Unlawful activity…
9.        Swindling  under  Art.  315,  RPC  

10.  Smuggling  under  RA  455  &  1937  

11.  Viola<ons  of  the  Electronic      Commerce  Act  of  2000  

12.  Hijacking,  destruc<ve  arson  and      murder,  including  those      perpetrated  by  terrorists      against  non-­‐combatant  persons      and  similar  targets  

Unlawful activity…

 Fraudulent  prac<ces  and  other    viola<ons  of  the  Securi<es    Regula<on  Code  of  2000    (RA  8799)  

14.  Felonies  or  offenses  of  a  similar      nature  that  are  punishable    under   the  penal  laws  of  other    countries  


Civil Forfeiture under the AMLA, as amended
 Sec.  7.    Crea<on  of  An<-­‐Money  Laundering  Council.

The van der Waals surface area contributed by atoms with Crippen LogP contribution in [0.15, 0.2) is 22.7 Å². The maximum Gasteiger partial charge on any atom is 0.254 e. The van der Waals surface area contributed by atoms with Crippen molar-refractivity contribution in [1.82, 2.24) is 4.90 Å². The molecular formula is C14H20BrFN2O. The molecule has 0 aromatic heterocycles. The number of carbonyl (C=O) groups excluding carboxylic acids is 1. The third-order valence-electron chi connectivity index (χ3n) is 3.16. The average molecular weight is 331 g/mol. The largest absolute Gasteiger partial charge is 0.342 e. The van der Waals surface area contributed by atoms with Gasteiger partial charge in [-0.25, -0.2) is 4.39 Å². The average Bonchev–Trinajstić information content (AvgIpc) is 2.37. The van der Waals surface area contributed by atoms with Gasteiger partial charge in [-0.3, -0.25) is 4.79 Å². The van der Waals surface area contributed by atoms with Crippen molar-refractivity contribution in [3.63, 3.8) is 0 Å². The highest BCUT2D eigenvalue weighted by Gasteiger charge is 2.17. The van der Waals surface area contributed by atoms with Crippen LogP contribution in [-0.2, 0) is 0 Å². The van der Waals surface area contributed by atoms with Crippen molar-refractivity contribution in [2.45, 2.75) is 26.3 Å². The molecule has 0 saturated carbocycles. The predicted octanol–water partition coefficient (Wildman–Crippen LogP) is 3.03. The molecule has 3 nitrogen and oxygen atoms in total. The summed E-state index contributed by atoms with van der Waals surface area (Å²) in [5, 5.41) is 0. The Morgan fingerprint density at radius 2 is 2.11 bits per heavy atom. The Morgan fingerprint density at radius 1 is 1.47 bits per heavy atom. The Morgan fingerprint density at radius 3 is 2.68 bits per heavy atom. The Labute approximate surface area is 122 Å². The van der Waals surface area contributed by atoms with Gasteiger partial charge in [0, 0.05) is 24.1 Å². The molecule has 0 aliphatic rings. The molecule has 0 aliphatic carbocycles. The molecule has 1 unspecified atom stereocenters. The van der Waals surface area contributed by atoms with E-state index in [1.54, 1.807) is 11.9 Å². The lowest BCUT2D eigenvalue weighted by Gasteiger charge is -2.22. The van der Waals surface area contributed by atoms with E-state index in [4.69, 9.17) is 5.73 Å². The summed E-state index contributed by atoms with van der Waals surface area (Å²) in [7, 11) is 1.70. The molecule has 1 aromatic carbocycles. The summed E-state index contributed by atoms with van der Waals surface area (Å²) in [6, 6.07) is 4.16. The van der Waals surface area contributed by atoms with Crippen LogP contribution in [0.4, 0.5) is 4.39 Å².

–  x  x  x.  The  AMLC  shall  act  unanimously  in  the   discharge  of  its  func<ons  as  defined  hereunder:  
x  x  x          x  x  x            x  x  x   (3)  to  ins<tute  civil  forfeiture  proceedings  and  all  other  remedial   proceedings  through  the  Office  of  the  Solicitor  General;   x  x  x          x  x  x          x  x  x   (6)  to  apply  before  the  Court  of  Appeals,  ex  parte,  for  the  freezing   of   any   monetary   instrument   or   property   alleged   to   be   proceeds  of  any  unlawful  ac<vity  as  defined  in  Sec<on  3(i)  of   the  AMLA  

  Sec.  12.    Forfeiture  Provisions.  –  

Sec<on  12  of  the  AMLA,  as  amended  


          (a)   Civil   Forfeiture.   –   When   there   is   a   covered   transac<on   report   made,   and   the   court  has,  in  a  pe<<on  filed  for  the  purpose   ordered  seizure  of  any  monetary  instrument   or   property,   in   whole   or   in   part,   directly   or   indirectly,   related   to   said   report,   the   Revised   Rules   of   Court   on   civil   forfeiture   shall  apply.